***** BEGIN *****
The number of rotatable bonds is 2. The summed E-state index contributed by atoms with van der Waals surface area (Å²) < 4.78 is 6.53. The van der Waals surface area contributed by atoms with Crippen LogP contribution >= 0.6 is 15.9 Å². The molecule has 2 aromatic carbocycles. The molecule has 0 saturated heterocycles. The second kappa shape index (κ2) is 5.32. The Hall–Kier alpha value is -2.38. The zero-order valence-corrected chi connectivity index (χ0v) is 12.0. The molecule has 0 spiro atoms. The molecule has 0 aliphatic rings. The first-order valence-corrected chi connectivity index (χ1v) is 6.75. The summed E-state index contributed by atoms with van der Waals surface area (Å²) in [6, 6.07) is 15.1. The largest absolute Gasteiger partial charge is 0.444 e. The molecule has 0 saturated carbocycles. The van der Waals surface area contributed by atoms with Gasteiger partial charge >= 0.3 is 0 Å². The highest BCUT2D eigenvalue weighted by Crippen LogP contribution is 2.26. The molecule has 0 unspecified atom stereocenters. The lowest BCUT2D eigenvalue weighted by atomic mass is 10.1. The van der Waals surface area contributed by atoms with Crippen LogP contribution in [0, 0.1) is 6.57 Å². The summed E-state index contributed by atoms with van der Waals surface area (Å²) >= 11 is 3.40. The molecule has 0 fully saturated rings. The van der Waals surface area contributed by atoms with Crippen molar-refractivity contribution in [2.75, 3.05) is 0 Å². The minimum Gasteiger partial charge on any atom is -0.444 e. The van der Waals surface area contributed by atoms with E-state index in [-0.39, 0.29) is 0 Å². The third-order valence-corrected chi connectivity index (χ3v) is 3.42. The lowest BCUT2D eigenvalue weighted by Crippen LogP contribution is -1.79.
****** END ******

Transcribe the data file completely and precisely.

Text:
The number of rotatable bonds is 2. The summed E-state index contributed by atoms with van der Waals surface area (Å²) < 4.78 is 6.53. The van der Waals surface area contributed by atoms with Crippen LogP contribution >= 0.6 is 15.9 Å². The molecule has 2 aromatic carbocycles. The molecule has 0 saturated heterocycles. The second kappa shape index (κ2) is 5.32. The Hall–Kier alpha value is -2.38. The zero-order valence-corrected chi connectivity index (χ0v) is 12.0. The molecule has 0 spiro atoms. The molecule has 0 aliphatic rings. The first-order valence-corrected chi connectivity index (χ1v) is 6.75. The summed E-state index contributed by atoms with van der Waals surface area (Å²) in [6, 6.07) is 15.1. The largest absolute Gasteiger partial charge is 0.444 e. The molecule has 0 saturated carbocycles. The van der Waals surface area contributed by atoms with Gasteiger partial charge >= 0.3 is 0 Å². The highest BCUT2D eigenvalue weighted by Crippen LogP contribution is 2.26. The molecule has 0 unspecified atom stereocenters. The lowest BCUT2D eigenvalue weighted by atomic mass is 10.1. The van der Waals surface area contributed by atoms with Crippen LogP contribution in [0, 0.1) is 6.57 Å². The summed E-state index contributed by atoms with van der Waals surface area (Å²) >= 11 is 3.40. The molecule has 0 fully saturated rings. The van der Waals surface area contributed by atoms with Crippen molar-refractivity contribution in [2.75, 3.05) is 0 Å². The minimum Gasteiger partial charge on any atom is -0.444 e. The van der Waals surface area contributed by atoms with E-state index in [-0.39, 0.29) is 0 Å². The third-order valence-corrected chi connectivity index (χ3v) is 3.42. The lowest BCUT2D eigenvalue weighted by Crippen LogP contribution is -1.79.